Effect of Preharvest Application of 1-Methylcycloprophene (1-MCP) on the Postharvest Quality of ‘Cavendish’ Banana (Musa Cavendishii)

Abstract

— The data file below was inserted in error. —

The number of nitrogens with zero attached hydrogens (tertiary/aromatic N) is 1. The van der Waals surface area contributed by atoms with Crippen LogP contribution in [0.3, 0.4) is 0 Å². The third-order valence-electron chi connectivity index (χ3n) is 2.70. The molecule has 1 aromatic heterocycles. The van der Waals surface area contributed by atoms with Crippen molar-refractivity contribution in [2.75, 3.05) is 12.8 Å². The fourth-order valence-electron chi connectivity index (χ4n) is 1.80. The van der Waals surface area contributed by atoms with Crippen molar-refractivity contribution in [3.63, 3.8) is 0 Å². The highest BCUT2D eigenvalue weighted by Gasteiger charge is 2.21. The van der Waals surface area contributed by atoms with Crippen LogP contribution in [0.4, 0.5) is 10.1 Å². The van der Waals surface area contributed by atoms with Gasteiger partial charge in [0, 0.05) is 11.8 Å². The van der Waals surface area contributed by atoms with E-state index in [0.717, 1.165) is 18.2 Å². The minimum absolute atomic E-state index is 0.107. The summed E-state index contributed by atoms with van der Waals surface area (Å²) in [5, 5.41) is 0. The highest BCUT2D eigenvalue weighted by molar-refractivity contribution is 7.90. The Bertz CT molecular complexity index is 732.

Maintaining postharvest quality of fresh bananas is a major trading challenge of the industry. 1-Methylcyclopropene (1-MCP) can prolong postharvest quality of banana fruit by delaying the expression of ripening attributes and senescence through preventing binding of ethylene to its receptors thereby inhibiting ethylene signal transduction and downstream action. Several researches have been conducted to investigate the effect of 1-MCP in bananas, however, inconsistencies of the results have been reported. Moreover, effectiveness of 1-MCP is governed by various factors such as cultivar, fruit maturity, concentration, time of exposure and method of application. In this study, the effect of preharvest methods (Stalk end immersion (SEI), Bunch spraying (BS), Combination (SEI+BS), and Control) of 1-MCP application was determined through observation on the postharvest quality of ‘Cavendish’ bananas such as peel yellowing, sensory firmness, visual quality, weight loss, degree of shrivelling, fruit finger drop, organoleptic attributes, chemical properties (Total Soluble Solids, Total Titratable Acidity and pH) and disease incidence. Cost of each treatment was also determined. Results revealed that the preharvest methods of 1-MCP (aqueous solution dosage of 400 nL L-1) application through SEI and SEI+BS methods significantly retarded the peel color change up to 7 days of storage and prolonged its shelf life for up to 19 days under ambient storage condition. However, SEI+BS delayed fruit softening (for 15 days) and maintained visual quality (for 19 days) compared to SEI. In addition, fruits treated with 1-MCP through SEI+BS have lesser accumulated weight loss, lower degree of shriveling and reduced incidence of finger drop compared to BS and SEI methods. In terms of cost efficiency, BS had lower cost compared to SEI and SEI+BS methods. On the other hand, the chemical properties, organoleptic attributes and disease incidence (crown discoloration, crown rot/mold and banana anthracnose) failed to show any significant difference among preharvest methods.



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